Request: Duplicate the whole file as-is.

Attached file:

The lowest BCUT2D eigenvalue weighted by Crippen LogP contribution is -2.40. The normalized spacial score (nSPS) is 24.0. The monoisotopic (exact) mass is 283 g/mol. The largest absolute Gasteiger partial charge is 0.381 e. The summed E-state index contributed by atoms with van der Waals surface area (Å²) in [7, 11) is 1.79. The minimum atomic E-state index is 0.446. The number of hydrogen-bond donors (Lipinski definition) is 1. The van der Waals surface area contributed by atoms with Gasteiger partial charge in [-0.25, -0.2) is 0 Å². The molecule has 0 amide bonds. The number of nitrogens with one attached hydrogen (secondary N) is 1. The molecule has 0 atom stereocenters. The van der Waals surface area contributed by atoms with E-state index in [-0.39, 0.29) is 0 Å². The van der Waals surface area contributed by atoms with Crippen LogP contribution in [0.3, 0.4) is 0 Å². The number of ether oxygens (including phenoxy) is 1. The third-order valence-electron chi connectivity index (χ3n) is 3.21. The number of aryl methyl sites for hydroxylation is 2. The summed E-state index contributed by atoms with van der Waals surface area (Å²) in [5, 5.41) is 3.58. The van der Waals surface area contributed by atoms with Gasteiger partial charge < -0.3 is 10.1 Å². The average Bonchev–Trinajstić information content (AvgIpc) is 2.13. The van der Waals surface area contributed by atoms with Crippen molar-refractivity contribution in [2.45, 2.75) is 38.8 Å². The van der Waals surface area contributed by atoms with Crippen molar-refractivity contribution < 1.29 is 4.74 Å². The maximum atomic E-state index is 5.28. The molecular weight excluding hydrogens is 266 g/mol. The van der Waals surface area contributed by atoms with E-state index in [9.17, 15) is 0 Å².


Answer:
The lowest BCUT2D eigenvalue weighted by Crippen LogP contribution is -2.40. The normalized spacial score (nSPS) is 24.0. The monoisotopic (exact) mass is 283 g/mol. The largest absolute Gasteiger partial charge is 0.381 e. The summed E-state index contributed by atoms with van der Waals surface area (Å²) in [7, 11) is 1.79. The minimum atomic E-state index is 0.446. The number of hydrogen-bond donors (Lipinski definition) is 1. The van der Waals surface area contributed by atoms with Gasteiger partial charge in [-0.25, -0.2) is 0 Å². The molecule has 0 amide bonds. The number of nitrogens with one attached hydrogen (secondary N) is 1. The molecule has 0 atom stereocenters. The van der Waals surface area contributed by atoms with E-state index in [-0.39, 0.29) is 0 Å². The van der Waals surface area contributed by atoms with Crippen LogP contribution in [0.3, 0.4) is 0 Å². The number of ether oxygens (including phenoxy) is 1. The third-order valence-electron chi connectivity index (χ3n) is 3.21. The number of aryl methyl sites for hydroxylation is 2. The summed E-state index contributed by atoms with van der Waals surface area (Å²) in [5, 5.41) is 3.58. The van der Waals surface area contributed by atoms with Gasteiger partial charge < -0.3 is 10.1 Å². The average Bonchev–Trinajstić information content (AvgIpc) is 2.13. The van der Waals surface area contributed by atoms with Crippen molar-refractivity contribution in [2.45, 2.75) is 38.8 Å². The van der Waals surface area contributed by atoms with Crippen molar-refractivity contribution < 1.29 is 4.74 Å². The maximum atomic E-state index is 5.28. The molecular weight excluding hydrogens is 266 g/mol. The van der Waals surface area contributed by atoms with E-state index in [9.17, 15) is 0 Å².